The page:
Email is the most frequently used communication tool in business today. It’s easy, fast and you can communicate with others while on the go. Less intrusive than a phone call or a text message, it allows for convenient communication and quick turnaround.
Most of us receive hundreds of emails a day and so do our clients and customers. That’s the main reason why messages can get lost or ignored in the email shuffle.
Here are 10 tips to keep in mind if you want to make a good impression and increase the likelihood that your emails will get a response.
Make your subject line specific. Just like you read a headline before deciding to click on an article, recipients evaluate an email’s importance by its subject line. Keep the subject brief, relevant and specific. After meeting someone for the first time, I always try to include their first name in the subject line and how I know them. For example, “Hi Ron, we met at the charity fundraiser last Saturday,” is more eye-catching than, “Following up,” or “Great meeting you.”
Keep it brief. Most people are time deprived and don’t enjoy reading long and laborious emails. Stick to the topic at hand. If you have a lot of information to discuss, you’ll save time by calling the person instead. For informal communication, it’s more efficient to use the subject line only. “Free for lunch tomorrow?” Then add (EOM) to the end of the subject line — short for “end of message.”
Include bullet points. Whenever you have a list of specific questions, try using bullet points. This will make your email easier to read and easier for the recipient to respond.
Praise the person. When emailing someone you don’t know well or a VIP, it’s helpful to include where you met, who referred you, or how you know that person. For example, when I get an email that reads, “Dear Jacqueline, I enjoyed reading your book, Poised for Success. Please send me more information about your seminars.” I am more apt to respond quicker than if a person writes, “Hi, please send me more information about your seminars.”
Simmer down. It’s important to be aware of how you come across in an email. As the saying goes, “If you don’t have anything nice to say, don’t say anything at all.” In other words, think twice before sending a harsh message. If you’re angry, upset or frustrated, take time to cool down. Remember, messages may be copied, forwarded or printed so don’t send anything you might later regret.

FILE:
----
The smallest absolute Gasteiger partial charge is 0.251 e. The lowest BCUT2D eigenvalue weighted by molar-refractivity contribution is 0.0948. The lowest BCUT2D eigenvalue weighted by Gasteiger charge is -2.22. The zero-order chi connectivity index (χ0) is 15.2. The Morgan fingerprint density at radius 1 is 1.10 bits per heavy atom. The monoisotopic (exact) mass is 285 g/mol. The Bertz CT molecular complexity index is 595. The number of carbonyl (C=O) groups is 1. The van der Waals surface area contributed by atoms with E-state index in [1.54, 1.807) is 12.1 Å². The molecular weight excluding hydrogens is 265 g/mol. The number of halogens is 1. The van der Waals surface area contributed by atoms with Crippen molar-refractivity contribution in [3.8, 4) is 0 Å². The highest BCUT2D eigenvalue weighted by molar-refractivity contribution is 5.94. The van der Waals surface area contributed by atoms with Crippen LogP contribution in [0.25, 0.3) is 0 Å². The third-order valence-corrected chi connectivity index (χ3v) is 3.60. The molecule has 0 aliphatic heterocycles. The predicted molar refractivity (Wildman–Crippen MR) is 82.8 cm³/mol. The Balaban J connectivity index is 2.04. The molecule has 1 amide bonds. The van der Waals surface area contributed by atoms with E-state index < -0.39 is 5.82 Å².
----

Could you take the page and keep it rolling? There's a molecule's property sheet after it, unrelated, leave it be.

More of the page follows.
Double check for typos. Before you click the “send” button, proofread your email. Keep an eye out for errors in grammar, spelling and punctuation. For a more important email, read it aloud to be sure it conveys exactly what you want to say. A poorly composed email can make you appear unprofessional, careless or uneducated.
Guard email addresses. If you must send an email to a large group of people, be sure to respect the privacy of the recipients. If the recipients aren’t acquainted, use the “BCC” option — blind carbon copy. That way, the only email to appear will be that of the sender.
Don’t abuse the “reply all” feature. While the “reply all” feature can be useful, it can also frustrate and anger those who don’t need to receive the reply. Reply only to those who need a response.
Ask permission before sending large attachments. Many people loathe having their email bogged down with lots of photos and huge attachments. Get permission from the recipient before sending large files or use a file sharing service such as Dropbox.com.
Give the recipient time to respond. Some people don’t check their email multiple times a day. If you need a quick response, pick up the phone and call or use keywords such as, “PLEASE READ THIS” or “URGENT,” in the subject line to help the recipient identify important messages easily.
Above all, mind your manners. The most important things are those we learned when we were children. When you ask for something, say ‘please.’ When someone gives you something or does something special for you, say ‘thank you.’ Your online reputation is a part of your personal brand. That’s why The Golden Rule never goes out of style: treat others the way you would like to be treated.
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